How To Write A Country Song That’s Authentic (In 6 Steps)
There’s something about a great country song, isn’t there?
I mean, it’s not everyone’s cup of tea, but those who love it love it to death.
As with many other genres, topics often include love and heartbreak, fun and adventure, faith and spirituality and more.
That’s right – contrary to popular parodies, country is not all about misfortune and hardship.
It’s also about big open fields, farming, tractors, backyard BBQs, tailgate parties and sometimes something as ordinary as blue jeans.
What some of the best country songs have in common is they are heartfelt and authentic.
So, let’s explore what it takes to write an authentic country song.
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Understand The Current Country Market
In case you hadn’t noticed, country has changed a lot with the times.
That doesn’t mean there still isn’t a place for a “I lost my car, I lost my dog, I lost my girlfriend” type songs.
But I think it’s good to have a sense of what’s going on in country right now, just so we’re not way off base as we work on our own masterpieces.
As I write this, the most popular country songs are:
- “Whiskey Glasses” – Morgan Wallen
- “God’s Country” – Blake Shelton
- “Good As You” – Kane Brown
- “Beer Never Broke My Heart” – Luke Combs
- “Rumor” – Lee Brice
- “Look What God Gave Her” – Thomas Rhett
- “Speechless” – Dan + Shay
Just looking at those titles can give you some ideas around what country songs today are about – drinking and partying, spirituality and pride, admiration for another and so on.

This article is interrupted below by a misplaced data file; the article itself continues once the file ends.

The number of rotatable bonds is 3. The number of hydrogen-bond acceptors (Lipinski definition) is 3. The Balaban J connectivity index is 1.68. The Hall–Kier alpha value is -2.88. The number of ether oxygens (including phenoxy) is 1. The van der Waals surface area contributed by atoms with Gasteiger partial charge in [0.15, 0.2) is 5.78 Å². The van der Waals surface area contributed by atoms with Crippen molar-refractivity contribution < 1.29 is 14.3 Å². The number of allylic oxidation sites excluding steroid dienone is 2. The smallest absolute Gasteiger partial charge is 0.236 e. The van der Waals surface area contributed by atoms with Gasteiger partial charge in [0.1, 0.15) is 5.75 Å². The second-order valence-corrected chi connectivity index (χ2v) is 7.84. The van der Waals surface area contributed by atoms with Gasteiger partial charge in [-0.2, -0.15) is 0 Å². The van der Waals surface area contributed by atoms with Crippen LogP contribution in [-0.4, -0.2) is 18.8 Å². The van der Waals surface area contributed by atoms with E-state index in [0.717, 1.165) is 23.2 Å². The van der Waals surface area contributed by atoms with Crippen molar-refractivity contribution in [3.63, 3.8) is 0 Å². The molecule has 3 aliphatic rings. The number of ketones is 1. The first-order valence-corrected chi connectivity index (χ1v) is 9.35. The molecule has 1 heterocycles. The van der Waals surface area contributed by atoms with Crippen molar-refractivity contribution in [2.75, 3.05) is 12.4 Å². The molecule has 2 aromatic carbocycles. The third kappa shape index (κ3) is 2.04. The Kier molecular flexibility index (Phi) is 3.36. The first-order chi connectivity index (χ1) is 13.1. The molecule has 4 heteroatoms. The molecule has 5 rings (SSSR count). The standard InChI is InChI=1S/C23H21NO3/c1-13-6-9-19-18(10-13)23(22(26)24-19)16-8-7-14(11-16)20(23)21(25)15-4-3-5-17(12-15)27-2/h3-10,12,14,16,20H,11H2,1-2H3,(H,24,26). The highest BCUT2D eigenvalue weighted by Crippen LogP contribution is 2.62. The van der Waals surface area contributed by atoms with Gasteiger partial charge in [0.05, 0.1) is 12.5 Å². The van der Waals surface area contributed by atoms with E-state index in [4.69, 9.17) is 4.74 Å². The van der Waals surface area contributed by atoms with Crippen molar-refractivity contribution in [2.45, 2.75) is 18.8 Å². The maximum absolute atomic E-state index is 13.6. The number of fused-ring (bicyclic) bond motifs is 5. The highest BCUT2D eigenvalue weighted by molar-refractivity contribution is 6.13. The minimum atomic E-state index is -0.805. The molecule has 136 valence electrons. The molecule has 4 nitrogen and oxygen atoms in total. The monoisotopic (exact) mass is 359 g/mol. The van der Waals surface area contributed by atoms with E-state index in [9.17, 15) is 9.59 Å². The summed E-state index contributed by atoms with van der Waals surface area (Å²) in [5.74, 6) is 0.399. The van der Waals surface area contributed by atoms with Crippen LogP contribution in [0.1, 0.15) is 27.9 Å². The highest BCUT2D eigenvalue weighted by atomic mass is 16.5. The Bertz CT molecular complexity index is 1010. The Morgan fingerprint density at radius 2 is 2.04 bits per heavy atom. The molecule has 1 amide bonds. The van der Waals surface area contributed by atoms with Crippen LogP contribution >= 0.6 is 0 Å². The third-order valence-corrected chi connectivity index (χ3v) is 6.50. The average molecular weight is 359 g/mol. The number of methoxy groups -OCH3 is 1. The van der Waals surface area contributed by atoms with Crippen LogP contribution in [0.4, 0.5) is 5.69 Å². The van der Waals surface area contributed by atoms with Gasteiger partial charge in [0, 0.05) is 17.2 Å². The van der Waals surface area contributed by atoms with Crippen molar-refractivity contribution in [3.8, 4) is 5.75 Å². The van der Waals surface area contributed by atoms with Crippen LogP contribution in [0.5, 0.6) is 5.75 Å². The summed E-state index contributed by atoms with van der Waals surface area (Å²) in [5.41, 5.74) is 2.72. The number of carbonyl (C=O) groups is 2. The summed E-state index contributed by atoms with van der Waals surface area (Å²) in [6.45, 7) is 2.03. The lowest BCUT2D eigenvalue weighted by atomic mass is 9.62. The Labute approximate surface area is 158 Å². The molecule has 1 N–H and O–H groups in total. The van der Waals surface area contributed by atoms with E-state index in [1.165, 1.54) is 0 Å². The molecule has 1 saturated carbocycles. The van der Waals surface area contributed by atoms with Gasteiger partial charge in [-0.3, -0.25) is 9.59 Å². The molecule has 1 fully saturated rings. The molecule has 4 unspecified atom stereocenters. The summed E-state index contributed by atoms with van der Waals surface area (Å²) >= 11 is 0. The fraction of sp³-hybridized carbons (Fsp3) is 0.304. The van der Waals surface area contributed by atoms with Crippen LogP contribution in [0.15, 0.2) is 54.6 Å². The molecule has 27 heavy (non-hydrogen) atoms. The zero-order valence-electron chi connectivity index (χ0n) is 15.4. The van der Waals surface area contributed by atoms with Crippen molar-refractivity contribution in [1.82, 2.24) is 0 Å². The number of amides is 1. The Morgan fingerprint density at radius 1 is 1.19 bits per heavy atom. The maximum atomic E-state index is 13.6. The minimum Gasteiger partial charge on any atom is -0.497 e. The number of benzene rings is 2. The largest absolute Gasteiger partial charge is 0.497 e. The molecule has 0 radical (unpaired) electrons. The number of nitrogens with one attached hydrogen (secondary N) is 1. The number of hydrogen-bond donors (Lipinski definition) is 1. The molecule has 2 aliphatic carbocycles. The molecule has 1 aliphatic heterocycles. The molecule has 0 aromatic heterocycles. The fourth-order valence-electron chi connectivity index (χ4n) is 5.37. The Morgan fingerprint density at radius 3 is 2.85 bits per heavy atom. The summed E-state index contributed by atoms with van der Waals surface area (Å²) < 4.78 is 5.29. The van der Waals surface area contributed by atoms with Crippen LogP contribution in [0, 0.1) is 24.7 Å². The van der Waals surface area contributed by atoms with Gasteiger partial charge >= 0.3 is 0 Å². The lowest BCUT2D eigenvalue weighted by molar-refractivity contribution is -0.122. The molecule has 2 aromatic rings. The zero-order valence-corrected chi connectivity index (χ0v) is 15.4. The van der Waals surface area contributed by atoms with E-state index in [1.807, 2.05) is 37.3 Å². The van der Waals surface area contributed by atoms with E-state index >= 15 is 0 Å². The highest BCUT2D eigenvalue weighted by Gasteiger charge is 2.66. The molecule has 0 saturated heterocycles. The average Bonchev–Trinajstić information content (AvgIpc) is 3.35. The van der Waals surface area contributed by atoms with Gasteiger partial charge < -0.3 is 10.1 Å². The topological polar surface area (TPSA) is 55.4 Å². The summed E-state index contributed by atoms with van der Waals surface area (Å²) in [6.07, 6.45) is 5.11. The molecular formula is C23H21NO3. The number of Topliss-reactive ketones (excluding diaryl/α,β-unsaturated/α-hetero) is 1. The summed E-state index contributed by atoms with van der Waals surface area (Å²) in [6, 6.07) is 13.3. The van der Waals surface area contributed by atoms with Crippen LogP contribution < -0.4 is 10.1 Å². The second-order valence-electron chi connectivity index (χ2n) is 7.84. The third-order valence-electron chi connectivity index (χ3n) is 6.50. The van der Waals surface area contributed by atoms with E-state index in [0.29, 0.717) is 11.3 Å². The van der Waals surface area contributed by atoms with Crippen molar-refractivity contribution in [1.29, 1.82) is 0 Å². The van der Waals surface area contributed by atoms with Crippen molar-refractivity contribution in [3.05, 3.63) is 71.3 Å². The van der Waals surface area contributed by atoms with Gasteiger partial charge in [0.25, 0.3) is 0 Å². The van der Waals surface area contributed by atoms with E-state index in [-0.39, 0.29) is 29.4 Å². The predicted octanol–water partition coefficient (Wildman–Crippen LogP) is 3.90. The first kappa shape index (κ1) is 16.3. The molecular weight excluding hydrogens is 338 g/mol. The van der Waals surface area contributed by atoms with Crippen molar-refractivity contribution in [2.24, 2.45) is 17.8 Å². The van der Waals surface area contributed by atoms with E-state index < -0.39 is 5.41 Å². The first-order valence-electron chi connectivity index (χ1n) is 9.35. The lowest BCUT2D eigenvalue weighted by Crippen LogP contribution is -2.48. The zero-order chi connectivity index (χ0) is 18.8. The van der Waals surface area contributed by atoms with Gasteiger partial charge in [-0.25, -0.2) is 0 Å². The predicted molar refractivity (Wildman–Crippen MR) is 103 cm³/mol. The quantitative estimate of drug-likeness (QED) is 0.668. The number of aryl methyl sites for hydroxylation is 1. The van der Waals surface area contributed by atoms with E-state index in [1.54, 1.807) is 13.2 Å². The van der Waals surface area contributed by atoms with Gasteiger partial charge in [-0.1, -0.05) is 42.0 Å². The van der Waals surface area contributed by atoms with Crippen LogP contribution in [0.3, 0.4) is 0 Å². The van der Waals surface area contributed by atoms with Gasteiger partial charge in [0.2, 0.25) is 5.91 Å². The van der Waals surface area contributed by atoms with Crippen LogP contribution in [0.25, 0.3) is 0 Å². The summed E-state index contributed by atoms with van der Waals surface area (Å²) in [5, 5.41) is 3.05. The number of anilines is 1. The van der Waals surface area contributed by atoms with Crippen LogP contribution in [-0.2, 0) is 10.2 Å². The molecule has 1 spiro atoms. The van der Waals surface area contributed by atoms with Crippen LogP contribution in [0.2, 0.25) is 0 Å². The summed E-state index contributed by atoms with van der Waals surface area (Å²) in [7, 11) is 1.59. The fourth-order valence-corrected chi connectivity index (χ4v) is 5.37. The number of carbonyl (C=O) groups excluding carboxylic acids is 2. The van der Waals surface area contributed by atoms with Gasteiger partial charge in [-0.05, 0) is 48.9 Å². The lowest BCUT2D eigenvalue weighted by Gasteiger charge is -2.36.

I wouldn’t say there’s anything fresh or new here, but it’s always good to keep your ear to the ground.
It’s also worth looking at what’s happening in country music from a musical and production standpoint.
These days, it’s not unusual to hear country songs with techno synths and beats. Some of it just sounds like pop with a slight country twang, which primes it as a potential crossover hit.
Country guitar is still at the core of many of the songs, but you will also hear modern production techniques being employed in today’s popular country music.
For example, “Look What God Gave Her”, to me sounds like a dance pop song or worship song as much as it does a country song. The lead guitar flourishes are about the only thing that make it sound country.
So, that blows the doors wide open in terms of what you can do musically.
If you’re a guitar virtuoso, like Keith Urban, then you can pull from a variety of influences. We’ll talk more about that a little later. But first, let’s…
Brainstorm Ideas For Your Country Song
So, hopefully you now have a sense of what current country music is like.
This isn’t to suggest you should write in that style, because what’s trending today could be dated tomorrow.
But as a general guideline, country music is about five years behind where pop music is.
Either way, it’s time to brainstorm some ideas.
You could come up with a song topic or start jotting down lyrical ideas.
If you have a few riffs or chord progressions you’ve been working on, maybe it’s time to add to them or put some words to them.
You can sing random melodies over these riffs and see if something sticks.
You could be signing nonsense at this point and that’s fine. Doing this could still give you a sense of what melodic and rhythmic phrases could work over your riffs.
You don’t need to set anything in stone at this stage. You can consider different topical ideas, play with various word combinations, explore different chord progressions and so on.
You don’t even need to get that far into it. All you need are some ideas, because the next phase is…